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Wednesday, April 8, 2020

I have seen a couple posts lately by people whose babies are about the same age as Bert mentioning that their children can crawl, can pull up to standing, can eat the same dinner foods that the parents are eating. I'll admit it, I freaked out. And, like most rational, calm people, I immediately began Googling "8 month olds and ______" *fill in whatever verb I'm worried about* I saw phrases like "typical babies" and "most babies" at 8 months old can do things like roll a ball or spot a toy across the room and crawl over to grab it.

WHAT?

I definitely began beating myself up, wondering what I've been doing wrong with Bert and why he can't do these things other babies can do. I was really worried, and I was also really embarrassed.

This morning I got up really early, and I began to think about Bert and how he is a unique child, how he "doesn't know what the internet says he's supposed to do" as Joe rightly says, and how, most importantly, he was made in God's image.

So, with a deep breath, I thought that maybe it would help someone else to know the following:

Bert turned 8 months old this past Saturday, April 4. Bert just recently started being able to sit for longer than a minute or two. Even now, after a short period of time sitting, he begins to tip forward and cry because he's uncomfortable. He's unable to really play while he sits because 99% of the time he needs at least one hand on the ground or on his leg to stabilize himself. He is nowhere near being able to to crawl, nor has he shown any interest in standing, let alone walking. He still eats pureed food only and has only recently (read: yesterday) been able to eat tiny chunks of banana that aren't completely pureed or mashed. He struggles to pick up a piece of food and put it in his own mouth. He has tried 15 foods and is still on the "try a new food, wait three days to try a new one" eating plan. He is not in the ballpark of eating what we eat for dinner. Bert cannot roll a ball. He cannot spot a toy across the room and crawl to it. He can't say any words, he just makes noises.

And he is a person, and I love him because of who he is, not what he can do.



And I think that's the lesson I need to take from all of this. There is nothing -- NOTHING -- that Bert could do that would make me love him any more. The love I have for my son comes from his personhood, not his achievements or abilities.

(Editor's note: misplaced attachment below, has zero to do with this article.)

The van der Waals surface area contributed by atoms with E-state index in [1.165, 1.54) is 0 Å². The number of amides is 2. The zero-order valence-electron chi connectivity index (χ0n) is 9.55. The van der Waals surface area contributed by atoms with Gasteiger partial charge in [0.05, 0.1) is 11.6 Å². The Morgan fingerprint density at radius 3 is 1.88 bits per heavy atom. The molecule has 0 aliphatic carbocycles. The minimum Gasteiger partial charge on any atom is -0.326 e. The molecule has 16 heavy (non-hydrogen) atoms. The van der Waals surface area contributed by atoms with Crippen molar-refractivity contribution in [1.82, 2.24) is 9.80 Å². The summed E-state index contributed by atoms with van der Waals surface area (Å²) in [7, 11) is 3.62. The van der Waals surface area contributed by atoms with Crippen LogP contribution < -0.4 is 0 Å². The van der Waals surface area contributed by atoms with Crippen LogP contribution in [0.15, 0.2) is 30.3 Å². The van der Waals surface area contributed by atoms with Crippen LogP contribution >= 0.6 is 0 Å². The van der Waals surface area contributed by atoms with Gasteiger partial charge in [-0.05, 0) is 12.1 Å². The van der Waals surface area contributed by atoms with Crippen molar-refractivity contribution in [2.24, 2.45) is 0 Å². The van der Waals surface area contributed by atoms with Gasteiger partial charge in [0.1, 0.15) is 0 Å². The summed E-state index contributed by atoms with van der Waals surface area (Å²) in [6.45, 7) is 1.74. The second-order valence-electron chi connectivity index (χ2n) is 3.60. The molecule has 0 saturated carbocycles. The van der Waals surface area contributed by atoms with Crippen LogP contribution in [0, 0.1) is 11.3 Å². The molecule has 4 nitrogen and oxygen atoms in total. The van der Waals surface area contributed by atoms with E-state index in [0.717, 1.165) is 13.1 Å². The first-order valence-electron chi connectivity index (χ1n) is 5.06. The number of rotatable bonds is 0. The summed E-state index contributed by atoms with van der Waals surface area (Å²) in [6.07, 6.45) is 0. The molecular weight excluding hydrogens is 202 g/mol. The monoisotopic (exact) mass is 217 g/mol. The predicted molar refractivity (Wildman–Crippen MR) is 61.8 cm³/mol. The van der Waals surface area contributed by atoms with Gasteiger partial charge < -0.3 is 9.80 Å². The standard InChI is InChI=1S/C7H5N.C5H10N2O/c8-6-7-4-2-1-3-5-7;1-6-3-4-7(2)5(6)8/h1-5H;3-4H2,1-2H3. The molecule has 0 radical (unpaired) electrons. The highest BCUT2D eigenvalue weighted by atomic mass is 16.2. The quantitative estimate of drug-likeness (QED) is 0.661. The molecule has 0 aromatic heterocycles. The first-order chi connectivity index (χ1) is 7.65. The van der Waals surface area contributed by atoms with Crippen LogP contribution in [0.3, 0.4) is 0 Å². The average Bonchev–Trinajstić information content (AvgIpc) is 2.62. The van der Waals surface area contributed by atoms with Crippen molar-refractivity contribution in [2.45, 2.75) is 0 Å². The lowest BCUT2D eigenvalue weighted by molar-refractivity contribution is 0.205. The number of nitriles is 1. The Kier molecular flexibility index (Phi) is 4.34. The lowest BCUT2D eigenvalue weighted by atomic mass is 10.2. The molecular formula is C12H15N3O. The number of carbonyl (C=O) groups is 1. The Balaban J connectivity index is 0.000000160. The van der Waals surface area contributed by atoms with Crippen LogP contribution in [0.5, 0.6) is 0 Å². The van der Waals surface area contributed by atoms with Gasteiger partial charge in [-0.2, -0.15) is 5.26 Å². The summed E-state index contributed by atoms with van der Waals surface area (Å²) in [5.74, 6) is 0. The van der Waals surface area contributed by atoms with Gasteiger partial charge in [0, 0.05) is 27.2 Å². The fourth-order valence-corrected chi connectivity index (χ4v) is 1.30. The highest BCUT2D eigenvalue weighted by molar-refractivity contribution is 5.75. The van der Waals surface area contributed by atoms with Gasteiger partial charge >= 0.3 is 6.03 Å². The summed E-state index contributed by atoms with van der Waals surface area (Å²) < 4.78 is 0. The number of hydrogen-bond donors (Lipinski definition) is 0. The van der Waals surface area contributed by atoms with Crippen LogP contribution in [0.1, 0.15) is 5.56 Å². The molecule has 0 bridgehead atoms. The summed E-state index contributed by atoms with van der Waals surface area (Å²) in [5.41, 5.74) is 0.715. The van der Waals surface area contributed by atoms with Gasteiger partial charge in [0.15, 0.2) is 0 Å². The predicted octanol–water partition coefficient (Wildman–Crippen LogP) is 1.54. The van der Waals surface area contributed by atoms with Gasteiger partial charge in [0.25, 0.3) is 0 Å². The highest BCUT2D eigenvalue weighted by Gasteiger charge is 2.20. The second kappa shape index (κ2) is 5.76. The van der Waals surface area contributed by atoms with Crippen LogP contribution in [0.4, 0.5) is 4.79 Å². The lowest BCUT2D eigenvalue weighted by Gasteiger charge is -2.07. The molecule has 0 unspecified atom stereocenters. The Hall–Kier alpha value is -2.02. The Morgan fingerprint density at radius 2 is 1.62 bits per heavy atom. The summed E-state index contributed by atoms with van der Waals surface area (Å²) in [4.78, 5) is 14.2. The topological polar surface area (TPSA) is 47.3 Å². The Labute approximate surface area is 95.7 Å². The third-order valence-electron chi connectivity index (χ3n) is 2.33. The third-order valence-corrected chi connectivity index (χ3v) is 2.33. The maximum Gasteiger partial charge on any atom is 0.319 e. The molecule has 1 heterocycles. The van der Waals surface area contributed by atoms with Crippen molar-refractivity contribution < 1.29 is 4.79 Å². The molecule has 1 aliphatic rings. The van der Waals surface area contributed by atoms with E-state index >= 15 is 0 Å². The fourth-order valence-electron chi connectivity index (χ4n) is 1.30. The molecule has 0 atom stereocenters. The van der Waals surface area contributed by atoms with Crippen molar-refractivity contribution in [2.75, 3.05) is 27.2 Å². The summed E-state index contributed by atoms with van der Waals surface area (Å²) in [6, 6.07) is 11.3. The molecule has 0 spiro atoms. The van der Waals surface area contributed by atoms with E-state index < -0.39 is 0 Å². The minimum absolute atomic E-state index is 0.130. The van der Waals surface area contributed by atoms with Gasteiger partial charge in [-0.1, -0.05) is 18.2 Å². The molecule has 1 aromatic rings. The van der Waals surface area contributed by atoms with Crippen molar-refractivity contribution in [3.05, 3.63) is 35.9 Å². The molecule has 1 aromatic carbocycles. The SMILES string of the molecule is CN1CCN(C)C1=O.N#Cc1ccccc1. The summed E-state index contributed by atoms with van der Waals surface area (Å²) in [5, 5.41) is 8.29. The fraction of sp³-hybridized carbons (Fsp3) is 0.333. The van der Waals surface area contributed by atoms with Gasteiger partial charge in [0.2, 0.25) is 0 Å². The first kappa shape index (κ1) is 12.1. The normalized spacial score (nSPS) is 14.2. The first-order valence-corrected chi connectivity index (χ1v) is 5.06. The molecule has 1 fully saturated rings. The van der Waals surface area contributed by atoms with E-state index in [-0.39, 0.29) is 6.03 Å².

Even as a mom of only a few months, I already see how competitive moms can be with other moms, trying to "one up" with their kids' achievements -- from straight-up bragging to indirect comparisons and those ever-famous "humblebrags" -- even when their kid is only a few months old! (Not saying that every status update is one of those things; some people share just to give a genuine update. I'm sure you understand the difference.) I'm so happy for you and your child and what he or she can do. That's amazing and you should be proud, mom! But friends, this is where I officially step out of that race. I've never been a fast runner anyways. I never, ever want my little guy to feel like I'm disappointed in him or embarrassed by him because he cannot do what other kids his age can do. What a horrible disrespect for him and his soul. And I also want him to learn to be intrinsically motivated to do things and not do things for the recognition he will get from the world.

And when I thought about it more, I realized that, in fact, what I've been doing is projecting my own insecurities and shortcomings on Bert. I have always been achievement-driven and for many years felt that I "deserved" love because of the things I accomplished. I still struggle with this.

So maybe you're reading this and you don't have kids or your kids are all grown up. But here's what I think you can take from all of this: I think it's so easy to compare ourselves to others, no matter our age or situation. Other people your age might own a home/have a fabulous job/have a lot of savings. And maybe you don't. This age of social media just makes it worse, and I won't add to the commentary on that since there's already been so much research done on the topic. But I'll agree it's true. I think now, with the virus crisis we're all in, it's even worse because we all have so much more time to surf social media or the internet and see that other people are devoting their unexpected time off to learning new skills/taking online classes/running. And maybe you're not doing any of those things and your biggest lock down "achievement" has been watching all nine seasons of The Office on Netflix (again).

Friend, not that you need me to tell you this, but in case you do, I want you to know that your value as a person comes from WHO YOU ARE not WHAT YOU DO. 

2 comments:

  1. Your little Bert is a beautiful baby and you are absolutely correct. Bert will do things when he is ready and it will be wonderful and exciting to see. We all learn and develop at a different rate, so don't panic , mom. God bless you all! Stay safe!

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    Replies
    1. Thank you so much for saying this. I really appreciate it! :)

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